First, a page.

colby - durham, North Carolina
Entered on May 11, 2009
Age Group: 18 - 30
Themes: change
  • Listen to This I Believe on RadioPublic

  • Podcasts

    Sign up for our free, weekly podcast of featured essays. You can download recent episodes individually, or subscribe to automatically receive each podcast. Learn more.

  • FAQ

    Frequently asked questions about the This I Believe project, educational opportunities and more...

  • Top Essays USB Drive

    This USB drive contains 100 of the top This I Believe audio broadcasts of the last ten years, plus some favorites from Edward R. Murrow's radio series of the 1950s. It's perfect for personal or classroom use! Click here to learn more.

Ever since I was very young, I have always enjoyed the presence of people. At school, I talked to anyone and everyone, perhaps maybe a little too much; and because I traveled constantly, I was continuously forced to interrelate with new people. Even at my home, new people flowed in and out. I grew up in a household that held multiple dinner parties a year. Besides my brother and I, nearly all of the people at these parties were in their 40’s or older; and although this was never my ideal crowd of people I always interacted, socialized and mingled with the guests. Talking to these mysterious people always, at least slightly, pushed me out of my comfort zone. However, my love for social interaction always kept me interested and even curious. This social interaction with people who were out of my element taught me things that I never could have learned in school or from non-stop reading. Besides honing my social skills, these dinner parties helped me realize the importance of people, and the importance of the differences that divide us and unite us.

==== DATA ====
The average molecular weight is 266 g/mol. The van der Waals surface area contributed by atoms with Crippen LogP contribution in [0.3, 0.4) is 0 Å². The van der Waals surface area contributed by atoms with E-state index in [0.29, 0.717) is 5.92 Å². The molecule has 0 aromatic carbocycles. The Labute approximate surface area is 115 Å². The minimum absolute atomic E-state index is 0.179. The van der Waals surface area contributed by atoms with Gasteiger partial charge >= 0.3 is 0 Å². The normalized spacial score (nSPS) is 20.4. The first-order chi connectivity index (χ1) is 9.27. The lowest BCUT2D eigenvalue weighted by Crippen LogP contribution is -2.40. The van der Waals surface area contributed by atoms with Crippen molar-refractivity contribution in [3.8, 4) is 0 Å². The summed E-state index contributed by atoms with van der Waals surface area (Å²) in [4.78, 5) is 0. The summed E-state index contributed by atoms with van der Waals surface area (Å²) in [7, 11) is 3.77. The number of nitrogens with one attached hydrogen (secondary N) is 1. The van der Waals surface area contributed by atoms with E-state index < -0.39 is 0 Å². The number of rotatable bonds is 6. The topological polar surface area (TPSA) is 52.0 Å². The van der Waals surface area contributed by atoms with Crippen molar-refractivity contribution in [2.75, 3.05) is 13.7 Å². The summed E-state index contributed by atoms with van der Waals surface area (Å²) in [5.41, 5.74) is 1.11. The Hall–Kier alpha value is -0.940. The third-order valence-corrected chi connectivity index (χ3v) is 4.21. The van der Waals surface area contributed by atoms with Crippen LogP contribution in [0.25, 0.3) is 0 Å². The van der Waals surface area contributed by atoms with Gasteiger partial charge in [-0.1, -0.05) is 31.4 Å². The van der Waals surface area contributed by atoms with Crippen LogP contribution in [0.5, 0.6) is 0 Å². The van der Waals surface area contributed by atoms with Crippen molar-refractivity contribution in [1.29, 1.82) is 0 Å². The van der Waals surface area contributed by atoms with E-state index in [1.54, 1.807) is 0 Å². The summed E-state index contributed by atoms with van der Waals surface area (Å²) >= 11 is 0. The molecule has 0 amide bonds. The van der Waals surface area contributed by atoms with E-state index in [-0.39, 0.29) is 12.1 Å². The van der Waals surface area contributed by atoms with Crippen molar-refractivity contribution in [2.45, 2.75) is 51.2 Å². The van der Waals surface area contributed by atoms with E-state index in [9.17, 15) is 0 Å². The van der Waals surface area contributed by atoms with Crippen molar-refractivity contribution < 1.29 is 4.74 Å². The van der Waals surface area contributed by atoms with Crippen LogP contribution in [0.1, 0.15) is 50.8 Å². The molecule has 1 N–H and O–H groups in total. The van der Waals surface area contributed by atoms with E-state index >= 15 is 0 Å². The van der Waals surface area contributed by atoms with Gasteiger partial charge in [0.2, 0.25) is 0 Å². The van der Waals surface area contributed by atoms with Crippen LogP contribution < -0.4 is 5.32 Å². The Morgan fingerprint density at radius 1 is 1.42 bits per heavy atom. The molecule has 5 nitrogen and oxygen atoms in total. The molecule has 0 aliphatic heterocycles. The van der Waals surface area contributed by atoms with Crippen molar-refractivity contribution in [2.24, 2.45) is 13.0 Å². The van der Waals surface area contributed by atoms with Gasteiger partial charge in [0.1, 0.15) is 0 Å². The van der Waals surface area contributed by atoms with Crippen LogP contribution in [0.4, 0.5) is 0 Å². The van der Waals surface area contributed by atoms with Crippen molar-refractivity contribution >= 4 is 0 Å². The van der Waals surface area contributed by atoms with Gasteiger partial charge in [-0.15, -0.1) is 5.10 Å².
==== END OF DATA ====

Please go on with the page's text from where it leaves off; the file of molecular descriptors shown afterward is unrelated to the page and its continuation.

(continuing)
I believe that people’s differences define them instead of the broad categories society uses to label them. It is true that people belonging to one race, gender or religion are often different from people belonging to another, and it is this fundamental fact of human nature that restricts human kind’s ability to accept these differences. Human nature has distilled a thought of self-grandness in most every person and in turn it has become incredibly difficult for people to accept the fact that people who look different, hold different values, and enjoy different things could possibly be as good as they are. The ignorance to the value of differences has inhibited mankind’s ability to flourish as far back as the varying Chinese dynasties all the way to now with our very own country of America. Although, America has dubbed itself “the land of the free,” it is not exempt from this pandemic.

This facet of human nature has also forced people to decrease the amount of interaction they have with other people, most specifically people outside of their comfort zone. Once people begin to step out of their comfort zone and experience news things or new people, the realization of equality will shortly follow. The change will not occur overnight, but instead it will happen gradually overtime as each person slowly adapts to these ideas of change. The thought of change or of differences do not usually spark our urge to change, instead it is on us as a race to embrace our own individual role to create change, and once that is completed, the pieces of the world around us will fall into place. As the great civil rights leader Martin Luther King Jr once said, “Change does not roll in on the wheels of inevitability, but comes through continuous struggle. And so we must straighten our backs and work for our freedom…”